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978-1285428710 Section 8 SECTION 8C

Page Count
4 pages
Word Count
1670 words
Book Title
Business Ethics: Case Studies and Selected Readings 8th Edition
Authors
Marianne M. Jennings
SECTION 8C – PRODUCT SALES
CASE 8.13 – CARDINAL HEALTH, CVS, AND OXYCODONE SALES
Answers and Key Discussion Items
1. Because the companies are responsible for the actions of their agents, subsidiaries and employees.
2. These are all rationalizations that help employees avoid the concerns they may feel as they witness
3. They should have emphasized the need to speak up and call and let someone know. In addition,
CASE 8.14 – PFIZER, PHARMAS, FINES, AND SALES TACTICS
Answers and Key Discussion Items
1. Pfizer’s sales reps crossed another fine line between selling a drug for its approved purpose and
touting it for non-FDA-approved uses. This situation involves a tough close call because how does a
sales rep respond when a doctor asks about a study and a use? Daily vigilance through constant
examples of issues the sales force experiences is the stuff of prevention. The translation of the law,
2. A corporation that is convicted of a crime is not permitted to have federal contracts, is generally under
3. Have the students go back to Unit Four on culture and discuss the similar situations in financial
reporting in which employees were rebuffed or fired. Also, have them re-examine the options for
whistleblowers. As the students have studied in Unit Four, there are times when the culture is so far
4. This fine line is one that requires constant training and vigilance and correction. The safest route is
for the reps to simply state that they are only trained in use of the drug for FDA-approved use and any
other questions would have to be researched independently by the doctor. Citing the research can be
5. The pay and incentives are drivers and the “we will take it back” claw-back provisions are necessary.
CASE 8.15 – THE MESS AT MARSH MCLENNAN
Use PowerPoint Slide 318 for that terrific quote that shows brokers were aware of what was happening.
Answers and Key Discussion Items
1. MMC had a culture of bonuses and incentives that were, as the brokers described, addictive. Once
they experienced the commission and bonus checks from the rigged deals, it was tough to go back to
anything else. This was a classic numbers culture as well – meeting the numbers was paramount
2. No one’s interests were served by the pay-to-play cartel. The set-up was discovered, the company
required to pay a $1 billion fine, with the result of a period of off-performance that has still not seen a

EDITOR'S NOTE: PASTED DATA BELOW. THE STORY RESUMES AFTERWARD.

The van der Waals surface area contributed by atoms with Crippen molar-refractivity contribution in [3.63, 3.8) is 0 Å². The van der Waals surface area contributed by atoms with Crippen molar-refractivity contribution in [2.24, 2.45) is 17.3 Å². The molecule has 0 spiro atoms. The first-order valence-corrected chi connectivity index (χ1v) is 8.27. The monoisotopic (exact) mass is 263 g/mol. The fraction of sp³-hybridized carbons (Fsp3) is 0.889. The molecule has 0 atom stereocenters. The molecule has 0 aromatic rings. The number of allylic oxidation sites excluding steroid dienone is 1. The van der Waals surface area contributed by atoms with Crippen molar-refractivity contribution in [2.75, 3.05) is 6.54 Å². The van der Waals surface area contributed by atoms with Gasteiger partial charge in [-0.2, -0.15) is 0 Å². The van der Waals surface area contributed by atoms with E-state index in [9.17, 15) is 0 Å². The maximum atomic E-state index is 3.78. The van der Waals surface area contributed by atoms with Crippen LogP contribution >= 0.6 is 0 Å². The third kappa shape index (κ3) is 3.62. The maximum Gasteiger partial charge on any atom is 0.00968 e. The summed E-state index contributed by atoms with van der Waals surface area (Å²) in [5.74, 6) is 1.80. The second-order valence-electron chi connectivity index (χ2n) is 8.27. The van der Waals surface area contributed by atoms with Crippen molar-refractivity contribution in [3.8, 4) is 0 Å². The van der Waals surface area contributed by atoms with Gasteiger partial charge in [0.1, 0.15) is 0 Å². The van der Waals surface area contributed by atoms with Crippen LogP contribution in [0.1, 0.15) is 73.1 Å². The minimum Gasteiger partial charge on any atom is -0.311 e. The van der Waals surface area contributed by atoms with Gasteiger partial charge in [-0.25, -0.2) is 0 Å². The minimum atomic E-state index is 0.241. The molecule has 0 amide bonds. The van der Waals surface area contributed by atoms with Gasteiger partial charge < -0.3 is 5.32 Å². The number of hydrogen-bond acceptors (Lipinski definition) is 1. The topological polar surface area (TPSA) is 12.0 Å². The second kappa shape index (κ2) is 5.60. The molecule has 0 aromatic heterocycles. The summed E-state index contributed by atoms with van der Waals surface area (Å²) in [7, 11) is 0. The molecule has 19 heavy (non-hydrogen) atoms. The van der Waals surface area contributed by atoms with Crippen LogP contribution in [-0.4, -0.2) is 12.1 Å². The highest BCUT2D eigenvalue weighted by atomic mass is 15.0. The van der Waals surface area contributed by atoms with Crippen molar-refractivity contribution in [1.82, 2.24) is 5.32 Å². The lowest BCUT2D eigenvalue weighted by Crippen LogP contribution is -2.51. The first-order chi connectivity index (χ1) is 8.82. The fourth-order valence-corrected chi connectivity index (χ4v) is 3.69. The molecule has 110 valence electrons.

3. There is the basic principle of not violating the law to ensure success. Here there was price-fixing
Compare & Contrast
Be sure to mention that the broker is confusing “absolute truth” with virtue standards – the two are quite
different concepts and what he is trying to say is that he does not believe in absolute rules and judging
CASE 8.16 – SELLING YOUR OWN PRODUCTS FOR HIGHER COMMISSIONS
Answers and Key Discussion Items
1. There is a conflict of interest.
2. The following would be the suggestions for managing this conflict: Full disclosure – let customers
know about the funds, your commissions, and the total fees; discuss the performance and ROIs in all
funds offered to the client; outline the risks in all of the funds; full disclosure is key, including what the
CASE 8.17 – FROZEN COKE AND BURGER KING AND THE RICHMOND RIGGING
Use PowerPoint Slides 319 and 320.
Answers and Key Discussion Items
1. The executives felt pressure to succeed. They wanted the marketing studies to produce the boost
they needed in fountain sales. The questions they could have asked:
a. What is my intention?
b. Are the results likely to accomplish that goal?
c. How would I feel if I were Burger King?
2. Burger King customers
Burger King executives
Burger King shareholders
3. Loss of trust by retail customers
Will need to supply additional data in the future
4. There are the costs listed in response to #3, but there are also the reputational costs that will continue
to affect the company for years.
5. Listen to employees’ concerns.
Respond to employees’ concerns.
Use the following discussion memo to highlight key points:
Pressure
Underestimated risk
Overestimated their ability
Kids
Fast foods for homework
False impression
Withholding information
Team player issue
Fired the whistleblower
Half-hearted punishment for those responsible
Everyone not responsible – not my decision
I was just following orders
Short term vs. long term
CASE 8.18 – SLOTTING: FACILITATION, COSTS, OR BRIBERY?
Use PowerPoint Slide 321 to show levels of slotting fees.
Answers and Key Discussion Items
1. Some see slotting fees as a means of shifting the risk of product failure back to the manufacturer.
2. Because slotting fees are not set by any rates and vary from product to product and store to store, the
3. Exposing the fees and the payment schedule to the light of day could return the concept to one of risk
4. The issues in ethics are taking unfair advantage, hiding information, some half-truths about the nature
of the fees, and, in general the creation of a market not based on full information. Slotting has one
The silence, the fear, and presence of a type of guilty questioning reflect their uncertainty about the
ethical culture.
5. Yes, it is likely that because it was so difficult to find real numbers that executives felt comfortable
Compare & Contrast
The students have another chance to see that a company that was not involved in the “herd mentality” of
“everybody’s doing it” managed to be successful and emerge, over the long term, as the industry leader

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